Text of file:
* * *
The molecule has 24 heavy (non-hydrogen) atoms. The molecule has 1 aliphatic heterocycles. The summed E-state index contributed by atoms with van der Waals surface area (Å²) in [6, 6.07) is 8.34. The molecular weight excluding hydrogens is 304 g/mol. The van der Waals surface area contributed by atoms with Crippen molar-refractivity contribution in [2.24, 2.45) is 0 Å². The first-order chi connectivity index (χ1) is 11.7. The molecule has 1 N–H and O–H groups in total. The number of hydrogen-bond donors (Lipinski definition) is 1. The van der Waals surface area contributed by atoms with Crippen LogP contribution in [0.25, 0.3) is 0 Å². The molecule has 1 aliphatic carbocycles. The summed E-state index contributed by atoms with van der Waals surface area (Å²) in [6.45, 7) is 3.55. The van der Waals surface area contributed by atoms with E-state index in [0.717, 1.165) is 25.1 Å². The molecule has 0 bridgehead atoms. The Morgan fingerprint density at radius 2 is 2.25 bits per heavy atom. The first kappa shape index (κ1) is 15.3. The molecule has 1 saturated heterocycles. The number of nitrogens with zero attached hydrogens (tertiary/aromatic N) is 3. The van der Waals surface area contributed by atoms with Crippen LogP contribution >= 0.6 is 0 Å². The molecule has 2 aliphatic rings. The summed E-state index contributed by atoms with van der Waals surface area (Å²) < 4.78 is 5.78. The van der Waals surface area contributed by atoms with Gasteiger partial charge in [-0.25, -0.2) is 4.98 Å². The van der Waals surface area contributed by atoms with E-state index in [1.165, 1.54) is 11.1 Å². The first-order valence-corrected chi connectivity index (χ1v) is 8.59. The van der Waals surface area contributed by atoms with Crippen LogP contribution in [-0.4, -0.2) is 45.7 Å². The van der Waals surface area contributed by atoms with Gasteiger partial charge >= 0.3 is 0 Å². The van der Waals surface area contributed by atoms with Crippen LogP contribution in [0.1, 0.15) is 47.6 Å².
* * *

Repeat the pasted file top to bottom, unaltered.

The molecule has 24 heavy (non-hydrogen) atoms. The molecule has 1 aliphatic heterocycles. The summed E-state index contributed by atoms with van der Waals surface area (Å²) in [6, 6.07) is 8.34. The molecular weight excluding hydrogens is 304 g/mol. The van der Waals surface area contributed by atoms with Crippen molar-refractivity contribution in [2.24, 2.45) is 0 Å². The first-order chi connectivity index (χ1) is 11.7. The molecule has 1 N–H and O–H groups in total. The number of hydrogen-bond donors (Lipinski definition) is 1. The van der Waals surface area contributed by atoms with Crippen LogP contribution in [0.25, 0.3) is 0 Å². The molecule has 1 aliphatic carbocycles. The summed E-state index contributed by atoms with van der Waals surface area (Å²) in [6.45, 7) is 3.55. The van der Waals surface area contributed by atoms with E-state index in [0.717, 1.165) is 25.1 Å². The molecule has 0 bridgehead atoms. The Morgan fingerprint density at radius 2 is 2.25 bits per heavy atom. The first kappa shape index (κ1) is 15.3. The molecule has 1 saturated heterocycles. The number of nitrogens with zero attached hydrogens (tertiary/aromatic N) is 3. The van der Waals surface area contributed by atoms with Crippen LogP contribution >= 0.6 is 0 Å². The molecule has 2 aliphatic rings. The summed E-state index contributed by atoms with van der Waals surface area (Å²) < 4.78 is 5.78. The van der Waals surface area contributed by atoms with Gasteiger partial charge in [-0.25, -0.2) is 4.98 Å². The van der Waals surface area contributed by atoms with E-state index in [1.165, 1.54) is 11.1 Å². The first-order valence-corrected chi connectivity index (χ1v) is 8.59. The van der Waals surface area contributed by atoms with Crippen LogP contribution in [-0.4, -0.2) is 45.7 Å². The van der Waals surface area contributed by atoms with Gasteiger partial charge >= 0.3 is 0 Å². The van der Waals surface area contributed by atoms with Crippen LogP contribution in [0.1, 0.15) is 47.6 Å².